Free speech and talking about terrorism

History lesson: Andrew Dixon, right, learnt much about long standing conflict among Muslim communities after interviewing Imam Syed Wadood Janud at the Ahmadiyya Muslim Association’s mosque at Langwarrin. Picture: Cameron McCullough

History lesson: Andrew Dixon, right, learnt much about long standing conflict among Muslim communities after interviewing Imam Syed Wadood Janud at the Ahmadiyya Muslim Association’s mosque at Langwarrin. Picture: Cameron McCullough

LAST week’s episode of Q&A on the ABC was a disastrous affair with far-reaching consequences. The media furore that followed is difficult to summarise – a microcosm of our national debate, born of the difficult policy decisions governments make on behalf of their citizens.

It should serve as a reminder to everyone that the right to say and think what we want is easily surrendered to fear.

The performance of Zaky Mallah on the program raised many issues, but the aftermath has been short on answers. Mallah made the shocking claim that Muslims were “justified” in heading overseas to join ISIS. Though acquitted of terrorism charges, the young man was convicted of threatening to kill ASIO agents several years ago. Last Monday he managed to destroy whatever remained of his character with a single sentence, broadcast live around the nation.

More puzzling than the ill-informed comments of an angry young man has been the reaction from members of parliament, most of who identify as Liberal.

Only months ago, they were proclaiming that we “do have the right to be bigots, you know”, but they’ve since launched a barrage of blistering attacks on our right to freedom of speech and association.

The Prime Minister Tony Abbott questioned “whose side” the public broadcaster and our biggest news provider is on, as if it were the job of an inquisitive reporter to back the government of the day. Even Communications Minister Malcolm Turnbull, seen by some conservatives as patron saint of the “lefty lynch-mob”, emphatically remarked that the ABC’s “error in judgement” was so “very, very grave” as to put the safety of the audience at risk.

Now, I’m not a religious person, and you’d be forgiven for thinking that a councillor from (quite literally) the whitest municipality in Victoria would have little to contribute to this debate. But after meeting with one of our local Islamic leaders to write an article for Peninsula Essence magazine, I learnt of the devastation wrought upon Muslim communities throughout this long and violent global conflict. The common thread in such stories is the religious identity of perpetrator and victim – overwhelmingly Muslim against Muslim.

Too often in this country and elsewhere, the terrorist threat is defined as savage barbarism against the peaceful and benign West. Yes, there is a distinctive element of this on display in the social media published by ISIS. It’s an integral part of their public relations campaign, and it works, with the media and our politicians seize on such comments whenever they need attention, guaranteeing ISIS airtime in the mainstream media.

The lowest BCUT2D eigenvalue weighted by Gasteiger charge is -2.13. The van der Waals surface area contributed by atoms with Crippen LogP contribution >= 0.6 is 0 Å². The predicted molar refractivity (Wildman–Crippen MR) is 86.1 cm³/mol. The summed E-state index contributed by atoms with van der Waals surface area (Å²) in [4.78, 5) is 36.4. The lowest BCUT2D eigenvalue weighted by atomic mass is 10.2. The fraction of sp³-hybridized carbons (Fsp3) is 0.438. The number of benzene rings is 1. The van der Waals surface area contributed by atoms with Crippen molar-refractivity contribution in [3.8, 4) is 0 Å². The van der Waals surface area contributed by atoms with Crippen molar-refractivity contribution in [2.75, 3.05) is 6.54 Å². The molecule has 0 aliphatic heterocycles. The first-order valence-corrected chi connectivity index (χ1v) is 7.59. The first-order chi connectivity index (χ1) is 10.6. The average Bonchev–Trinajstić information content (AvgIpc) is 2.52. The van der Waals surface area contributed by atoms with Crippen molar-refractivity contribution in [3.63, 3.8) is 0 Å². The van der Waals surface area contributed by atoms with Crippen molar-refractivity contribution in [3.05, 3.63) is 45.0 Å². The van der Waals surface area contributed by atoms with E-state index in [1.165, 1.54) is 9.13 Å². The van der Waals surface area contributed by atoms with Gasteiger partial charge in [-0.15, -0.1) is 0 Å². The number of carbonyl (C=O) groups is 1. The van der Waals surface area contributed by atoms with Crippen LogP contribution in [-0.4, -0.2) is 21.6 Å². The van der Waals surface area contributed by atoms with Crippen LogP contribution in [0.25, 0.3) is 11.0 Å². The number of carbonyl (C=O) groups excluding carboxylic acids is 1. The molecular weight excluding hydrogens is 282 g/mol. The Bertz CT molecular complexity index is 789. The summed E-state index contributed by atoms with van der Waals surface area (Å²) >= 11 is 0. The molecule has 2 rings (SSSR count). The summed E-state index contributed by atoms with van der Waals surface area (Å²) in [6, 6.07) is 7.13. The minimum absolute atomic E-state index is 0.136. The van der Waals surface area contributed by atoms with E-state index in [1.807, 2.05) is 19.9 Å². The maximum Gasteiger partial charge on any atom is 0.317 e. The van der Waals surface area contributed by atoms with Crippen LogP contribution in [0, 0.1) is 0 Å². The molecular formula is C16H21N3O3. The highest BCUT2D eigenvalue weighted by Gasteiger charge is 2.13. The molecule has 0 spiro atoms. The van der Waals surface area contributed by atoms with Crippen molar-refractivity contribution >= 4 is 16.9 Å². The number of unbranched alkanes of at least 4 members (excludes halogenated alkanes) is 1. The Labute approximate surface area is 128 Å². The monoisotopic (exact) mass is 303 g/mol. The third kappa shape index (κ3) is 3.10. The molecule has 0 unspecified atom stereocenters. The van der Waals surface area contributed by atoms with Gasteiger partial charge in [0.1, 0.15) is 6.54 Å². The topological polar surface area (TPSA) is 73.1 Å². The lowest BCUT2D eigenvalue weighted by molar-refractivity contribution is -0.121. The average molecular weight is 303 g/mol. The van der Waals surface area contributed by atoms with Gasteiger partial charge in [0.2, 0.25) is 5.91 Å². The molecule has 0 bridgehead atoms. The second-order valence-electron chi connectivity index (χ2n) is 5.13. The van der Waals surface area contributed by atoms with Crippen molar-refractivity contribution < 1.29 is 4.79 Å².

Such behaviour betrays a fundamental ignorance of the greater conflict.

Worse still, the repeated use of phrases like “death cult” and “by hook or by crook” serves only to further alienate disaffected youth who, for whatever reason, already bear a grudge against our federal government or Anglo-centric history.

The language of our national leaders has a real impact on our communities, even more than Mallah’s claim that young Australians are “justified” in joining ISIS because of MP Steve Ciobo’s comments on air. Freedom of speech is easily exercised by anyone, but the need to be responsible with language is so much greater for those who have easy access to broadcast media, and would make laws on our behalf.

Most of the media coverage since Q&A has focused on whether or not it was acceptable for Aunty to allow Mallah a public platform on a flagship current affairs program. Lost in the scrum is the fundamental right to say what you think, something the federal government was once so keen on defending it was willing to repeal sections of the Racial Discrimination Act.

The fact is, radical views will be broadcast one way or another in this age of digital and social media.

Perhaps allowing this would-be terrorist to vent on national television has kick started a larger debate about the price we as a society pay for access to the truth, warts and all.

Perhaps our pollies will acknowledge the public’s level of maturity is an order of magnitude higher than they’ve been willing to give credit for. Perhaps the prime minister will actually consider the impact of his words on those in minority communities that already feel vulnerable and disenfranchised, and perhaps he’ll open his eyes to the positive role that fighters who voluntarily return from the Middle East could play in educating those who are at risk of making such a life-changing mistake.

More likely are continued attacks on the messenger instead of the message.

Both sides of politics have learnt to use this tactic whenever they find themselves under scrutiny.

So, to deploy it on the issue of national security, is a no-brainer for a conservative government. After all, it’s hard to argue with the boost in poll ratings Abbott receives every time he talks about terrorism.

*Andrew Dixon represents Mt Eliza Ward on Mornington Peninsula Shire Council.

First published in the Mornington News – 30 June 2015


Comments are closed.